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Genital Prolapse: Def, Type, Cause, Treatment, Complications

Genital Prolapse

 

Definition:

When the genital organ descends from its normal position through the vagina is called genital prolapse.

 

Classification:

 

  1. Vaginal Prolapse

a)      Anterior wall

  1. Upper (cystocele)
  2. Lower (Urethrocele)

 

b)      Posterior wall

  1. Upper (Enterocele  in Pouch of Douglas with or without intestine)
  2. Lower ( Rectocele)
  3. Prolapse of perineal body

 

  1. Uterine Prolapse: 10, 20, 30

 

Complaints

  1. Something coming out through vagina
  2. History of retention of urine which is overcome by manual reposition
  3. History of constipation
  4. Menopause for 4 years
  5. Duration of marriage 31 years
  6. Para: 4+2 abortion
  7. Age of last child – 15 years

 

Patient’s Profile:

  • Age: Late reproductive age
  • Parity: Multipara
  • H/O: Difficult/ obstructed labor

 

Symptoms

  1. Something coming out through per vagina/ Fullness within the vagina
  2. Lower abdominal dragging pain during walking, working
  3. Frequency of micturition (Cystitis more common)
  4. Excessive whitish discharge (due to venous congestion)
  5. Decubitus ulcer in dependent part due to ischemia. (Rx by reposition)
  6. Keratinization
  7. Constipation – In rectocele

 

 

A. On examination

  • Appearance- Normal
  • Anaemia may present
  • Malnutrition may present

 

B. Per Vaginal Examination:

 

Inspection:

  • Protruding part
  • Leading part cervix (through external os is outside the introitus and decubitus ulcer is seen)
  • Cystic swelling (on coughing)
  • Rectocele may be present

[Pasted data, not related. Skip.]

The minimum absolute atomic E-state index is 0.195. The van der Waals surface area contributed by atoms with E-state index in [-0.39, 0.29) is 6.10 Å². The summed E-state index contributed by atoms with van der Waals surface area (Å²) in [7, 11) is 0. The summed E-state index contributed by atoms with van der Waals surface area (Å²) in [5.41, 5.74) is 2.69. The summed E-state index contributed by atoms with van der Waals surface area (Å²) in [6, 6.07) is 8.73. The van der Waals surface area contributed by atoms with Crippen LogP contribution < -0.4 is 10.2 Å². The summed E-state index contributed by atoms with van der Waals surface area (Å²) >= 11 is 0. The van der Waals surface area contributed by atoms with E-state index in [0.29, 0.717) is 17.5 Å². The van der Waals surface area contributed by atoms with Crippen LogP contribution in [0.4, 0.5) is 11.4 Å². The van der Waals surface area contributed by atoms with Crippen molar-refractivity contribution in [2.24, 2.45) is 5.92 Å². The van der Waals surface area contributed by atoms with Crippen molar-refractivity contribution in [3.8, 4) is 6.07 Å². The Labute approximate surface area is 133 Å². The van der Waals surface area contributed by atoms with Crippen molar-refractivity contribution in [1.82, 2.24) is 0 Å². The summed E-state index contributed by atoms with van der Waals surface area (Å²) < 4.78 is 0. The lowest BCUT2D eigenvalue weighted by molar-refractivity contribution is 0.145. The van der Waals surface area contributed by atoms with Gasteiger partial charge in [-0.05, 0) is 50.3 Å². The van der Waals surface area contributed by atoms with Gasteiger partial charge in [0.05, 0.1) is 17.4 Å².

[Anterior vaginal wall- base of bladder

Posterior vaginal wall- Urethra]

 

 

Palpation:

10 – Cervix descends below ischial spine but remains within the introitus

20 – Get up the swelling –ve/ Cervix crosses the introitus but uterine body remains within the vagina.

[Outside the introitus during working

On rest- Spontaneous correction]

30 – Get up the swelling +ve / the whole uterus crosses outside the introitus. Fundus is outside the intoritus.

 

Normal Uterus- Anteverted and ante-flexed

 

Cause

Precipitation factor

 

v  Weakness of supports of uterus (congenital)

  • Macendort’s ligament
  • Uterosacral ligament
  • Broad ligament

v  Repeated child birth

v  After surgery (Hysterectomy) : vaginal vault prolapse

v  Climetric (After menopause): Menopausal atrophy of supportive ligament.

 

Aggravating Factor:

v  ↑ Intra-abdominal pressure (cough, ascites, constipation)

v  ↑ Weight of uterus: Large fundal fibroid

 

 

C. Bimanual examination:

  • Uterus size: Normal in size, mobile and fornices are free, No mass present.
  • Associated condition
  • Uterine consistence
  • Mass of fornix
  • No adnexal mass

 

Differential Diagnosis:

i)        Gartner’s duct cyst (Remnant of Wolffian duct)

  • Present on anterolateral wall of vagina
  • No cough impulse transmit
  • Non reducible